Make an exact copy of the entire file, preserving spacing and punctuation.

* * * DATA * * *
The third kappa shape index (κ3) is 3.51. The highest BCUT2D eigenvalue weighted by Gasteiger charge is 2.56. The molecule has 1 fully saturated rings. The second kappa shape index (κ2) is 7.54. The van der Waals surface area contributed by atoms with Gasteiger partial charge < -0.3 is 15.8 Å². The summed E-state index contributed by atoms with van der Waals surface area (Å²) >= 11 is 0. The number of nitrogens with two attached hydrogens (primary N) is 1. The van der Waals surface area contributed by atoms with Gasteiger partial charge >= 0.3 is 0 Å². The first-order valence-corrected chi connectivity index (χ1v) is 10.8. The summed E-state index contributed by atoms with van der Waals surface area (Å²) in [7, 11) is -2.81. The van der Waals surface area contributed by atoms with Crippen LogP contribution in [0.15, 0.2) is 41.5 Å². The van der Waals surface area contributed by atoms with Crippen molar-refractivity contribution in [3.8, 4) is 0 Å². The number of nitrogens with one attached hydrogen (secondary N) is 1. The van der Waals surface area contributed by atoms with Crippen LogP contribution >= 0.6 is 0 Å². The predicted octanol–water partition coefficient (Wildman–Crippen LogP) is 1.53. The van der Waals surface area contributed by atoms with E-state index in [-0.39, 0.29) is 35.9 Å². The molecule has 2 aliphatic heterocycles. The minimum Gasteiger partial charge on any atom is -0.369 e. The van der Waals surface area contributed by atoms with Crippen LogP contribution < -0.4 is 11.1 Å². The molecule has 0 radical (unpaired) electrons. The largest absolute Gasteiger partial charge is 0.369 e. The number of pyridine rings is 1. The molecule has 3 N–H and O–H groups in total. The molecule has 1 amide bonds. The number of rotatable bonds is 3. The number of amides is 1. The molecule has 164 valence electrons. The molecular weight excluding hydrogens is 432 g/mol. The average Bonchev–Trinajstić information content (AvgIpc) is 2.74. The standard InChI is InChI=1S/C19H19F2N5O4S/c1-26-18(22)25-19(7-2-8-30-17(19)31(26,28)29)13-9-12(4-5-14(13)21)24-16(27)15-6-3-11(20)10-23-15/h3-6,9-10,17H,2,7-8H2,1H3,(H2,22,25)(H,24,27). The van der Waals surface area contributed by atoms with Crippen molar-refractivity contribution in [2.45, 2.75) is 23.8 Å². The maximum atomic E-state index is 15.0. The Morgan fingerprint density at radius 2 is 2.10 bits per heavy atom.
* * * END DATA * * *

The third kappa shape index (κ3) is 3.51. The highest BCUT2D eigenvalue weighted by Gasteiger charge is 2.56. The molecule has 1 fully saturated rings. The second kappa shape index (κ2) is 7.54. The van der Waals surface area contributed by atoms with Gasteiger partial charge < -0.3 is 15.8 Å². The summed E-state index contributed by atoms with van der Waals surface area (Å²) >= 11 is 0. The number of nitrogens with two attached hydrogens (primary N) is 1. The van der Waals surface area contributed by atoms with Gasteiger partial charge >= 0.3 is 0 Å². The first-order valence-corrected chi connectivity index (χ1v) is 10.8. The summed E-state index contributed by atoms with van der Waals surface area (Å²) in [7, 11) is -2.81. The van der Waals surface area contributed by atoms with Crippen LogP contribution in [0.15, 0.2) is 41.5 Å². The van der Waals surface area contributed by atoms with Crippen molar-refractivity contribution in [3.8, 4) is 0 Å². The number of nitrogens with one attached hydrogen (secondary N) is 1. The van der Waals surface area contributed by atoms with Crippen LogP contribution >= 0.6 is 0 Å². The predicted octanol–water partition coefficient (Wildman–Crippen LogP) is 1.53. The van der Waals surface area contributed by atoms with E-state index in [-0.39, 0.29) is 35.9 Å². The molecule has 2 aliphatic heterocycles. The minimum Gasteiger partial charge on any atom is -0.369 e. The van der Waals surface area contributed by atoms with Crippen LogP contribution < -0.4 is 11.1 Å². The molecule has 0 radical (unpaired) electrons. The largest absolute Gasteiger partial charge is 0.369 e. The number of pyridine rings is 1. The molecule has 3 N–H and O–H groups in total. The molecule has 1 amide bonds. The number of rotatable bonds is 3. The number of amides is 1. The molecule has 164 valence electrons. The molecular weight excluding hydrogens is 432 g/mol. The average Bonchev–Trinajstić information content (AvgIpc) is 2.74. The standard InChI is InChI=1S/C19H19F2N5O4S/c1-26-18(22)25-19(7-2-8-30-17(19)31(26,28)29)13-9-12(4-5-14(13)21)24-16(27)15-6-3-11(20)10-23-15/h3-6,9-10,17H,2,7-8H2,1H3,(H2,22,25)(H,24,27). The van der Waals surface area contributed by atoms with Crippen molar-refractivity contribution in [2.45, 2.75) is 23.8 Å². The maximum atomic E-state index is 15.0. The Morgan fingerprint density at radius 2 is 2.10 bits per heavy atom.